we are likely to encounter when in search of specimens are mainly split into 2
groups, these being:-
largest group known as the spore droppers. Basidiomycetes
can be split into 4 groups, these being – Gill Fungi (Agarics); Boletes (with
pores); Polypores (bracket Fungi) and Gasteromycetes (stomach shaped fungi).
outer surfaces of a group of club-shaped cells (basidia) are responsible for the
production of the spores. These
cells are located beneath the cap of the fungus and are found upon the surface
of distinctive structures known as gills or pores.
The gills/pores are raised above ground usually by the stipe thus giving
the spores enough space to fall and disperse.
In the case of Gasteromycetes, the basidia are found initially inside the
fruiting body. Puffballs for instance split at the top and require raindrops to
hit the surface of the sac which causes enough pressure to force out a puff of
spores, whereas the giant puffball randomly disintegrates and splits relying on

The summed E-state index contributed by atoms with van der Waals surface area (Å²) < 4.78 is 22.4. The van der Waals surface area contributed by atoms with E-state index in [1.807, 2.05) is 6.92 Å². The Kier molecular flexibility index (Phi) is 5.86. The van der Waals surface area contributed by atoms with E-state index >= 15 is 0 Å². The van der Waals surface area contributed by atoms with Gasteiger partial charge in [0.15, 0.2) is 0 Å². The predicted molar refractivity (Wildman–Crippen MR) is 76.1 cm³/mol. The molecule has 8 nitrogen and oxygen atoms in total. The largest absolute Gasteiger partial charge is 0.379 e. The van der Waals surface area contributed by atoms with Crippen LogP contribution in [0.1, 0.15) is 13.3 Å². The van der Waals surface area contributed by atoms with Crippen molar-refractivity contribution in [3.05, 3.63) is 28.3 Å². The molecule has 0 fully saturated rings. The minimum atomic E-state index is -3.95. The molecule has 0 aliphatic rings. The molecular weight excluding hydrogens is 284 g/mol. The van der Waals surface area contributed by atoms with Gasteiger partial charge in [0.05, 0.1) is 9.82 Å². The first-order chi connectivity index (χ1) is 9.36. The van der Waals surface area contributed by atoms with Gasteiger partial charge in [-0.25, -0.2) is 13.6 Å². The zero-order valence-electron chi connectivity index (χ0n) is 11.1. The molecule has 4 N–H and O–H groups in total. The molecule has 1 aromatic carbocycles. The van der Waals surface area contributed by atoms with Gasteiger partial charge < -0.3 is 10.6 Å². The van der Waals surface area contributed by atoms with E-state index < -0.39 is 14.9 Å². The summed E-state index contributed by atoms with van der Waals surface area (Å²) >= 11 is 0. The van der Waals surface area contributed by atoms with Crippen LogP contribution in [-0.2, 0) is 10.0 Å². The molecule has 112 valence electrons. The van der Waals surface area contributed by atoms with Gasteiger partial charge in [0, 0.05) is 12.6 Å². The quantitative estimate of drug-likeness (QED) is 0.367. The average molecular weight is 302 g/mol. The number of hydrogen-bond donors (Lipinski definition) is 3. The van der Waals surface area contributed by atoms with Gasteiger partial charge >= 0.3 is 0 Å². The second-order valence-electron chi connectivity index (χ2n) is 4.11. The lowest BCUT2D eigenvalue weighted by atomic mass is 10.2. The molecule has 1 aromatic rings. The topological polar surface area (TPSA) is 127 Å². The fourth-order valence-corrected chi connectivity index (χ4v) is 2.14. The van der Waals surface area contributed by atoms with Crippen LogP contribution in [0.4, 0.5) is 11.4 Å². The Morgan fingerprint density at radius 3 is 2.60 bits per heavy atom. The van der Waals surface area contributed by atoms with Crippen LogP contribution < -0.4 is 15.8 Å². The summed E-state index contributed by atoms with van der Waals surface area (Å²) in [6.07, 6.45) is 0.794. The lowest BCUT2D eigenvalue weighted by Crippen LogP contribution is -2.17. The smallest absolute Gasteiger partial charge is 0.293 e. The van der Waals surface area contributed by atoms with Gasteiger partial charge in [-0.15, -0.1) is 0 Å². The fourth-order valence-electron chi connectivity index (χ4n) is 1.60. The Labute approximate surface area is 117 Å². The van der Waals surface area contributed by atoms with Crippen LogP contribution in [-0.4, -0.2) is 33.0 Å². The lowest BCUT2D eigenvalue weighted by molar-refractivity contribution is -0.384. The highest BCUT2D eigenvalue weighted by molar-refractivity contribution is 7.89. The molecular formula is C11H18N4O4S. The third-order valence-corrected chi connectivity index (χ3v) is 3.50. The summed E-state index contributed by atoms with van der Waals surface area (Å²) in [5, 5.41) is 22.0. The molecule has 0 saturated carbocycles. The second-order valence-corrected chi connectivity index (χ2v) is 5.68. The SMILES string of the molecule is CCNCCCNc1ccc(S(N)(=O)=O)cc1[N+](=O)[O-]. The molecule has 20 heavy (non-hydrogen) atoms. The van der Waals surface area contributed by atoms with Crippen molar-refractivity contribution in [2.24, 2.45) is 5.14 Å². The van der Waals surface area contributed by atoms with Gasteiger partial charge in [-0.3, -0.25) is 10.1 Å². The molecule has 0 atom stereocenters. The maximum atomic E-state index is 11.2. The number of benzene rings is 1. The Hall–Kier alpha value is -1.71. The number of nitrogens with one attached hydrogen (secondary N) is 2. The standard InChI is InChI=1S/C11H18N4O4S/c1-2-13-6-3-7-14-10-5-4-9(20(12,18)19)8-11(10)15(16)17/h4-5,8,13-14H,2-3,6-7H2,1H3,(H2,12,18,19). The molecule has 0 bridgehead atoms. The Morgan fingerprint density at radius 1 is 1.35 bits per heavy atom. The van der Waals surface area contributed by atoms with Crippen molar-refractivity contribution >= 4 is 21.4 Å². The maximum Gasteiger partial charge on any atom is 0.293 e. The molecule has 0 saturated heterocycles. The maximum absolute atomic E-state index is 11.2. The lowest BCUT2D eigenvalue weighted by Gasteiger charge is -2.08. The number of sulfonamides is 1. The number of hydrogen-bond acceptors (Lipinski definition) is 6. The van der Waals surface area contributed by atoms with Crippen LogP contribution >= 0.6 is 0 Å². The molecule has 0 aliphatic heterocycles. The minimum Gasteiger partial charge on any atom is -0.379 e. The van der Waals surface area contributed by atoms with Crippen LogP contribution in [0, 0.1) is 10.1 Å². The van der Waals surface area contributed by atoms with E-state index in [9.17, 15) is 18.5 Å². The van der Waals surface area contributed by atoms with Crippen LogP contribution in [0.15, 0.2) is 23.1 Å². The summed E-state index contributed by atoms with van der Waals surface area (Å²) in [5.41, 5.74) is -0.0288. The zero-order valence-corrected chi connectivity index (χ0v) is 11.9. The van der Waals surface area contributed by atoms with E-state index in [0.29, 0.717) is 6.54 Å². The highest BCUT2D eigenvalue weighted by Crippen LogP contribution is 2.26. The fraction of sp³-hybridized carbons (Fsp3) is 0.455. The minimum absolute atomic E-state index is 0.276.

grazing cattle to kick it around underfoot for spore dispersal.
Examples of basidiomycetes are Blackening Wax Cap (Hygrocybe
nigrescens), Bonnet Mycena (Mycena
galericulata), Horse Mushroom (Agaricus
arvensis) and Brown Birch Bolete (Leccinum
ascomycetes spread their spores by the wind.
The spores which are formed within a sac which is either club or flask
shaped are dispersed through the tip of the ascus. Examples of ascomycetes are
Common Morel (Morchella vulgaris),
Black Helvella (Helvella lacunosa),
Scarlet Elf Cup (Sarcosypha coccinea)
and Candle-Snuff Fungus (Xylaria hypoxylon).